The first round draft pick in the 1985 NFL Draft, who had just won a college football National Championship with the Clemson Tigers, became a household name in his rookie season in Chi Town, but not only for his work in the trenches on defense. He was famously remembered for his large frame, one that made him one of the biggest players in NFL history.
While his career saw him reach monolithic levels of fame, the former NFL player has endured immense struggles with his health since he retired from professional football.
William Perry’s NFL Career
In his rookie season in the league, William Perry, an Aiken, South Carolina, native and Aiken High School graduate, wasn’t an every-down starter on the Bears defense manned by defensive coordinator Buddy Ryan. Instead, the team had crafted an entirely different and unique role for the big defensive tackle.
As fellow defensive lineman and Perry’s teammate in the trenches, Dan Hampton, put it, “They ran a big, fat offensive guard in the backfield against us last year. We thought we’d run a big, fat defensive lineman against them.”
Perry received two carries in the Week 6 game against the Niners, though he didn’t make much of them.
In Week 7 of the regular season, Perry lined up in the backfield as a running back and was handed the ball on the goal line against the Green Bay Packers at Soldier Field. He would bulldoze his way into the end zone, becoming the first 300+ pounds player to score an NFL touchdown.
Fast-forward a few months and the Bears were gearing up for its Super Bowl XX matchup with the New England Patriots. In what can best be described as a morale-crippling blowout, the Bears, who held a 37-3 lead in the third quarter, decided to rub some salt in New England’s wound. From first and goal, Ditka once again called Perry’s number, and The Refrigerator answered the call with another one-yard touchdown run, steamrolling past Patriots linebacker Larry McGrew.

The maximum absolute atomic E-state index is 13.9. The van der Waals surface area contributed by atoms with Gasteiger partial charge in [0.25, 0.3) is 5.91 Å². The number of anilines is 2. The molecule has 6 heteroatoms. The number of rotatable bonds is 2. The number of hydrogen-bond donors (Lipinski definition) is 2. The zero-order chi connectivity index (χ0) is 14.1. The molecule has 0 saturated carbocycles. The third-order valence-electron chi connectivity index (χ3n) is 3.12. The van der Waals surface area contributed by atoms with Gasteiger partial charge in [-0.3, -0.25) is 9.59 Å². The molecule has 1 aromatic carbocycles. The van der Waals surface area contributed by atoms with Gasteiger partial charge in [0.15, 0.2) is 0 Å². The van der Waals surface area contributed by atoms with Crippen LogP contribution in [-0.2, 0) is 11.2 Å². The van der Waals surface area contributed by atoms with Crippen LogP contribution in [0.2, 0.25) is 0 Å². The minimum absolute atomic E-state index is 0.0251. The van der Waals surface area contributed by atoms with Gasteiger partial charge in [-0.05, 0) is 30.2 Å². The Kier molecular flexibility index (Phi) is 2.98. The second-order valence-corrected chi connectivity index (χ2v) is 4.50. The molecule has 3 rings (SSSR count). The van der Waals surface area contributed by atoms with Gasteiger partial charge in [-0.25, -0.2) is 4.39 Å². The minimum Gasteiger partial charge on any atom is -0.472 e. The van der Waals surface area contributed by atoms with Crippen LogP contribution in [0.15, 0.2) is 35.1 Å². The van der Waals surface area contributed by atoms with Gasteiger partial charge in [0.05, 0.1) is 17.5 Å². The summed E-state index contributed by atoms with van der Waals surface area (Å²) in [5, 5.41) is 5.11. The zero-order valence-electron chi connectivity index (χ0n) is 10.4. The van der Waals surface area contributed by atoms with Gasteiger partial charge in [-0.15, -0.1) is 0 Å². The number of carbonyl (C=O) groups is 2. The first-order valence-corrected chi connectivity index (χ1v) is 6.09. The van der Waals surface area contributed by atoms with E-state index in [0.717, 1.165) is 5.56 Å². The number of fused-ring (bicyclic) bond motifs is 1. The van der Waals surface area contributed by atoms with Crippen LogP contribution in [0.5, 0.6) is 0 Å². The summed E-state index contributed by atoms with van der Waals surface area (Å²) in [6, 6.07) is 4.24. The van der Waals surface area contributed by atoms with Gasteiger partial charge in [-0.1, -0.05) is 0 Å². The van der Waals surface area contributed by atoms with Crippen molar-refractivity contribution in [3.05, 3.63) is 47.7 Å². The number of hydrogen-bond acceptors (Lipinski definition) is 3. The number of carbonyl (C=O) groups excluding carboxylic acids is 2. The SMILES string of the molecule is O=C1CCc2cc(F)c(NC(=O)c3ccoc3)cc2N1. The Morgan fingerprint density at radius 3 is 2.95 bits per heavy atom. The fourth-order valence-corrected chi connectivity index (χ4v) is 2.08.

The Fridge’s playoff touchdown-scoring antics resulted in a handful of endorsement deals and other tickets to fame coming his way, including an appearance in the music video for the song “Super Bowl Shuffle,” which starred players like Jim McMahon, Walter Payton and Willie Gault.
While Perry wouldn’t get many more rushing attempts throughout his career, he would still lineup on offense as a fullback and help block for Bears star running back Walter Payton. Perry would stick around in Chicago for seven seasons after his rookie year and ended up retiring as a member of the Philadelphia Eagles football team in 1994 after a nine-year career.
Perry’s Struggles in Retirement
Unfortunately, William Perry’s life in retirement has been a challenge.
The former All-American football player struggled to keep his weight down once he was no longer actively suiting up on game day. Reports claim his weight reached a dangerous 450 pounds. He was soon diagnosed with diabetes and was found to have blood circulatory issues in his legs. He was then diagnosed with Guillain-Barré Syndrome in 2008, a condition in which one’s immunes system begins attacking its own nerves, sometimes resulting in paralysis.
The condition saw Perry lose a gargantuan amount of weight, all the way down to an unhealthy 190 pounds, scarcely resembling the man he once was.
In 2011, ESPN revealed that Perry was an alcoholic and that during his playing career the Bears had arranged for him to check into a rehab facility. Now, Perry has lost most of his fortune that he made from playing in the NFL. Per Sports Illustrated, his Super Bowl ring was auctioned for $200,000 of which Perry received absolutely zilch.
His brother, Michael Dean Perry, the one who found a bed-ridden William weighing 190 pounds, has gone on record to say he believes his brother is also suffering from “traces of CTE.“
Perry is currently residing in an assisted-living facility where his health can more easily be monitored. Here’s hoping Perry can get the help he needs and restore at least some of his health.
This post was originally published on December 21, 2020.